Design-Build Used in Jacksonville, Fla., HDD Project
Greg Goral and Jill Badzinksi Feb 02, 2013
When performed at its highest level and under extreme conditions, construction management can drive a project to achieve an exceptional level of success. This was the case in Jacksonville, Fla., last summer when a technically challenging high-profile design-build river crossing project was performed.
Michels Directional Crossings successfully completed the horizontal directional drilling (HDD), reaming a 36-in. steel water main pipe pullback installation for the 6,575-ft project that included a crossing of the St. John’s River. Michels Pipeline Construction also played an integral role by performing HDD site preparation, steel pipe fabrication, X-Ray, ID/OD field joint coating, hydrostatic testing and HDD pullback pipe handling. The operations were all performed within a limited right of way along a major Florida expressway. Michels Directional Crossings and Michels Pipeline Construction are divisions of Michels Corp., a Brownsville, Wis.-based utility contractor.
The complete JEA Total Water Management Plan Pipeline Project included installation of 43,300 lf of piping, which ranged in diameter from 24 to 36 in. The water transmission pipeline was designed to connect JEA’s north grid with its south grid to alleviate reductions in consumptive use permits for wells in the south grid area.
JEA is the seventh largest community- owned electric utility in the United States and one of the largest water and sewer utilities in the nation providing electric, water and sewer service to residents and businesses in northeast Florida. The utility serves 305,000 water and 230,000 sewer customers.
The 6,575-ft long segment was the longest 36-in. drill ever attempted by Michels Directional Crossings. The monumental project was made even more challenging by its direct proximity to the Arlington Expressway, a major east/west artery to downtown Jacksonville, and EverBank Field, home of the Jacksonville Jaguars professional football team. The pipe and equipment remained highly visible throughout construction as it was staged in the grass median adjacent to the only opened eastbound lane of the expressway, giving daily commuters a chance to track progress during their descent over the Matthews Bridge as they left the city. Due to this high level of visibility, the project received substantial public scrutiny and media attention, being the subject of live news reports, daily blogs, forums and tweets that were soon silenced upon mysterious disappearance of the pipe and equipment from the side of the expressway when the pullback was successfully completed.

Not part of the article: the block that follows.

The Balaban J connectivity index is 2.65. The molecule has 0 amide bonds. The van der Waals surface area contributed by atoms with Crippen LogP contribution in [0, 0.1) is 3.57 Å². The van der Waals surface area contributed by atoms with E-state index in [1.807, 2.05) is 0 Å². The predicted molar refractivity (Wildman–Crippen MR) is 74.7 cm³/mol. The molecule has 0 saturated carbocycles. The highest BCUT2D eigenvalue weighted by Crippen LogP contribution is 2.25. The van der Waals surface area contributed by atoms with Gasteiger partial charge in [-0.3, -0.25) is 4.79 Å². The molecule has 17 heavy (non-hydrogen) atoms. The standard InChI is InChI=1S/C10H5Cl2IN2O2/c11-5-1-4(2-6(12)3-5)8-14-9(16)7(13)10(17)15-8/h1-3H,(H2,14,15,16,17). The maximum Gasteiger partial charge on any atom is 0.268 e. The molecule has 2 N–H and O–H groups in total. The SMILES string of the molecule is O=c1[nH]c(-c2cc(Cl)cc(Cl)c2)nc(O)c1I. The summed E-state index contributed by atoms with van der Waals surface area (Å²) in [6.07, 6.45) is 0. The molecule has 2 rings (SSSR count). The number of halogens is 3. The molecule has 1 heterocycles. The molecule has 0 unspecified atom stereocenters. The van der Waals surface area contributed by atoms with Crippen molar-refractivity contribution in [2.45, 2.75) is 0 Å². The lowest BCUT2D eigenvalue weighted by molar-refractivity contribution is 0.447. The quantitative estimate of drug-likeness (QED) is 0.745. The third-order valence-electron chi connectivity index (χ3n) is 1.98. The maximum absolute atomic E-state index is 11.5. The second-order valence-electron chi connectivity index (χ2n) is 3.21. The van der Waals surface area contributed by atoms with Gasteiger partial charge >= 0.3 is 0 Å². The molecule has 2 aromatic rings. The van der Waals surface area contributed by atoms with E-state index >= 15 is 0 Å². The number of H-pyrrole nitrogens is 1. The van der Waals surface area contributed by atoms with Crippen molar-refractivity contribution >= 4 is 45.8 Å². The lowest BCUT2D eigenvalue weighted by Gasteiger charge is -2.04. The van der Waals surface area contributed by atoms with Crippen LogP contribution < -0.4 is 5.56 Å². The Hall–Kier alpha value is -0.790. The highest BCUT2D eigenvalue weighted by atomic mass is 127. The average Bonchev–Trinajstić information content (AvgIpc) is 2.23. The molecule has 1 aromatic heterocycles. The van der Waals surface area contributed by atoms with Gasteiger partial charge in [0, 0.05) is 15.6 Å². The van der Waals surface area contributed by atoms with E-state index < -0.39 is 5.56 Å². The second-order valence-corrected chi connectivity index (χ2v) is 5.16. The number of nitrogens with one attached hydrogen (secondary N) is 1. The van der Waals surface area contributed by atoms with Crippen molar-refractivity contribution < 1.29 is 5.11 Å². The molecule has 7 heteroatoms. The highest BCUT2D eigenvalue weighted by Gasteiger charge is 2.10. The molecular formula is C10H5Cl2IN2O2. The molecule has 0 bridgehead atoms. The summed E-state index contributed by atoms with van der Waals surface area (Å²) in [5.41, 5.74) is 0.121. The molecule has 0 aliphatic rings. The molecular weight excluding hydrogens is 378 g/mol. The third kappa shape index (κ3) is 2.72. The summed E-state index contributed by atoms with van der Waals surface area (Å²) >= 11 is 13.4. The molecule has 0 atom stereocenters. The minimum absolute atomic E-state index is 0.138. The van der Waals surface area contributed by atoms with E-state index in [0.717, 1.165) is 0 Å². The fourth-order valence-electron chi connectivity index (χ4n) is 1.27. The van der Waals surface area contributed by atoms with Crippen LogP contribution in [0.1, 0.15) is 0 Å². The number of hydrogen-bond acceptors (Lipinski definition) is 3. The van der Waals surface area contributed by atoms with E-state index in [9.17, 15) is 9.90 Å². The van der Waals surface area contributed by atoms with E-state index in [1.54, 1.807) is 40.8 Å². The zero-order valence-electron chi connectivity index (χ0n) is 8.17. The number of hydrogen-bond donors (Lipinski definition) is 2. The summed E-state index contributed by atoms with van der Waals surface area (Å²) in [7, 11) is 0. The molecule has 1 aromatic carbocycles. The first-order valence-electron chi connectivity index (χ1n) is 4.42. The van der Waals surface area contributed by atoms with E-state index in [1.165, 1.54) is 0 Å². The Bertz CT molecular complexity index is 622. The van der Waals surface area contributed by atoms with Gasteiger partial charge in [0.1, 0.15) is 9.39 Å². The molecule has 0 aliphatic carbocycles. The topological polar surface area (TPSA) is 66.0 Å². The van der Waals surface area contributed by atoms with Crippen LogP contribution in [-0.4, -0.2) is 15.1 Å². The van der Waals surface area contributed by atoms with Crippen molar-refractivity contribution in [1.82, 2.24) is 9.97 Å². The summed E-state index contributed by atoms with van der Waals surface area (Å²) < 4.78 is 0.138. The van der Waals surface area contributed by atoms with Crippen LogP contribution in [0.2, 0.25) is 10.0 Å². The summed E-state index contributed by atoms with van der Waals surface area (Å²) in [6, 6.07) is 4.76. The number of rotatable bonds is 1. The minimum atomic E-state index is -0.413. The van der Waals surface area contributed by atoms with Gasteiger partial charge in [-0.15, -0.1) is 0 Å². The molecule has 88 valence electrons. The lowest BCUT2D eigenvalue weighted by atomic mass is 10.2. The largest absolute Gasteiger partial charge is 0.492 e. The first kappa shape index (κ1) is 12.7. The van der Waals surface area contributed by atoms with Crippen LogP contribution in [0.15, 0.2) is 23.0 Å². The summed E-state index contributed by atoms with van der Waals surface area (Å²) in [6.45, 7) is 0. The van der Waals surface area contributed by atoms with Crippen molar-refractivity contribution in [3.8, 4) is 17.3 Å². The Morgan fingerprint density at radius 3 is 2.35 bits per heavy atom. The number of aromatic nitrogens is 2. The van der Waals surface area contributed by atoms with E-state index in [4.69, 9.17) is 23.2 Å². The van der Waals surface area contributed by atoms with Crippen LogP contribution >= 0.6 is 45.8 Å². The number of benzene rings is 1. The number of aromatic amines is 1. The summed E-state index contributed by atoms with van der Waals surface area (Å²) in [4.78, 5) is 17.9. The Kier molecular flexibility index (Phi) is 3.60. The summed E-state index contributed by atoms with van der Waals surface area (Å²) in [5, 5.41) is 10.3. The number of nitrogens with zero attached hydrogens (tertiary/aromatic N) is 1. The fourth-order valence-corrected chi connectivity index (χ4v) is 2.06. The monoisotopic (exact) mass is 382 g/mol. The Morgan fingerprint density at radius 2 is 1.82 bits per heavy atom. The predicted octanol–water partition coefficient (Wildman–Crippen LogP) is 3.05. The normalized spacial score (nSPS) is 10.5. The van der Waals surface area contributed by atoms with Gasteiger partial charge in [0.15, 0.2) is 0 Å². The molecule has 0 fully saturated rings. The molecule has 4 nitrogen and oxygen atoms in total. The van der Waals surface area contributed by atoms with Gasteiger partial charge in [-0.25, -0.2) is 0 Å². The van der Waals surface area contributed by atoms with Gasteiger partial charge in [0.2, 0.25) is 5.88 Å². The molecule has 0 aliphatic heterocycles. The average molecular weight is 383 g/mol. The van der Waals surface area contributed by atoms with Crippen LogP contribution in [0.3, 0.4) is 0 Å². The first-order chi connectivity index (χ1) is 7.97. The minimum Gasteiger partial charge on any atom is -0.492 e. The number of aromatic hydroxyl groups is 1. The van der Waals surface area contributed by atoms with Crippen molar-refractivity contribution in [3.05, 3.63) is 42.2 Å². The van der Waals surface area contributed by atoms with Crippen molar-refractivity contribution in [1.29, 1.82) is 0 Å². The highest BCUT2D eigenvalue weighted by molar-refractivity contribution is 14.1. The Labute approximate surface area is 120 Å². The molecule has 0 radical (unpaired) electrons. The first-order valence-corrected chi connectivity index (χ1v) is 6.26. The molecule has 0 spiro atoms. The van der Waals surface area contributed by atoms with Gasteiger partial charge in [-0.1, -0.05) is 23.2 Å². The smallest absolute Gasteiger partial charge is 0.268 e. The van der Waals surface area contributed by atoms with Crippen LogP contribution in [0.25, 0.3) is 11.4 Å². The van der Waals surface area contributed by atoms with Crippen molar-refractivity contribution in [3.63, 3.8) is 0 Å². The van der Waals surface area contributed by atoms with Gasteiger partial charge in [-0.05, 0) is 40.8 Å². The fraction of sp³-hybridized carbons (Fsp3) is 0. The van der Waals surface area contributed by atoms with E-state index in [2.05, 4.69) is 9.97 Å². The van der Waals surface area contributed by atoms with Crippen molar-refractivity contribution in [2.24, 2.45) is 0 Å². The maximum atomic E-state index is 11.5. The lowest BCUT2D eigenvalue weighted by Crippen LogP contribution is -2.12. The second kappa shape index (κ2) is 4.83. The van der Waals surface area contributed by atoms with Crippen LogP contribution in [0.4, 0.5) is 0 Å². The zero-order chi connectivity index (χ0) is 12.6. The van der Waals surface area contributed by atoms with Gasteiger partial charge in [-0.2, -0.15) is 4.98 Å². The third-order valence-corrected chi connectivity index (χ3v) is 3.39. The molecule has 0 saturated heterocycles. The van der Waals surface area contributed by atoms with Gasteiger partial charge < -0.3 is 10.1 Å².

Work for the project started in early June and was completed by Aug. 15, more than a month ahead of the original projected schedule.
Michels Directional Crossings began HDD construction from the entry side football stadium parking lot (west side of the river) by driving down 160 ft of 60-in. diameter steel containment casing using a Grundo Ram pneumatic hammer. On the exit side (east side of the river) Michels’ installed 200 ft of 60-in. diameter steel casing from the ground surface using the pneumatic hammer. The casing was needed at the exit side so the HDD operation would not destabilize the soil supporting an existing 42- in. storm sewer running parallel to and eventually crossing above the proposed HDD alignment.
Due to the size, length and complicated soil formation present, pilot hole intersect was the method of choice for drilling. It also served to alleviate environmental concerns regarding the use of HDD construction under a major U.S. waterway.